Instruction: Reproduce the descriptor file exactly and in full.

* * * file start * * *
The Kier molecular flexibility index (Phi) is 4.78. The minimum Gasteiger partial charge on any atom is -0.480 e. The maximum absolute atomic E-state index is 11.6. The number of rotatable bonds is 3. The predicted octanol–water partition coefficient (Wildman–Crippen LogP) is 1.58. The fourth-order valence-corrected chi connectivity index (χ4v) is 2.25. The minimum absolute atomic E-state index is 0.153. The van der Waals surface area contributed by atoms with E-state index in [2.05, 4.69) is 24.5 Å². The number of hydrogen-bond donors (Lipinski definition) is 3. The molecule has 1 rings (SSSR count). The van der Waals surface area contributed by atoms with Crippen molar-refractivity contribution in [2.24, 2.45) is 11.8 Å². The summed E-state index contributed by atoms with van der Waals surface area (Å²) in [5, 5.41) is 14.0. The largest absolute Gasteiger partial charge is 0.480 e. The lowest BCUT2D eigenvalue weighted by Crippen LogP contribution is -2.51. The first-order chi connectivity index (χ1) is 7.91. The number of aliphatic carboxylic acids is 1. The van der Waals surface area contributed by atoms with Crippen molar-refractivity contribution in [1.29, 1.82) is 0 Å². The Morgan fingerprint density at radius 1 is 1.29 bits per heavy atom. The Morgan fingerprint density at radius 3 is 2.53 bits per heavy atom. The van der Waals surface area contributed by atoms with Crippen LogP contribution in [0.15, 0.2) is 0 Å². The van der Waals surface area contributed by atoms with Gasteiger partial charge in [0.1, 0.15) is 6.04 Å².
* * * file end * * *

The Kier molecular flexibility index (Phi) is 4.78. The minimum Gasteiger partial charge on any atom is -0.480 e. The maximum absolute atomic E-state index is 11.6. The number of rotatable bonds is 3. The predicted octanol–water partition coefficient (Wildman–Crippen LogP) is 1.58. The fourth-order valence-corrected chi connectivity index (χ4v) is 2.25. The minimum absolute atomic E-state index is 0.153. The van der Waals surface area contributed by atoms with E-state index in [2.05, 4.69) is 24.5 Å². The number of hydrogen-bond donors (Lipinski definition) is 3. The molecule has 1 rings (SSSR count). The van der Waals surface area contributed by atoms with Crippen molar-refractivity contribution in [2.24, 2.45) is 11.8 Å². The summed E-state index contributed by atoms with van der Waals surface area (Å²) in [5, 5.41) is 14.0. The largest absolute Gasteiger partial charge is 0.480 e. The lowest BCUT2D eigenvalue weighted by Crippen LogP contribution is -2.51. The first-order chi connectivity index (χ1) is 7.91. The number of aliphatic carboxylic acids is 1. The van der Waals surface area contributed by atoms with Crippen molar-refractivity contribution in [1.29, 1.82) is 0 Å². The Morgan fingerprint density at radius 1 is 1.29 bits per heavy atom. The Morgan fingerprint density at radius 3 is 2.53 bits per heavy atom. The van der Waals surface area contributed by atoms with Crippen LogP contribution in [0.15, 0.2) is 0 Å². The van der Waals surface area contributed by atoms with Gasteiger partial charge in [0.1, 0.15) is 6.04 Å².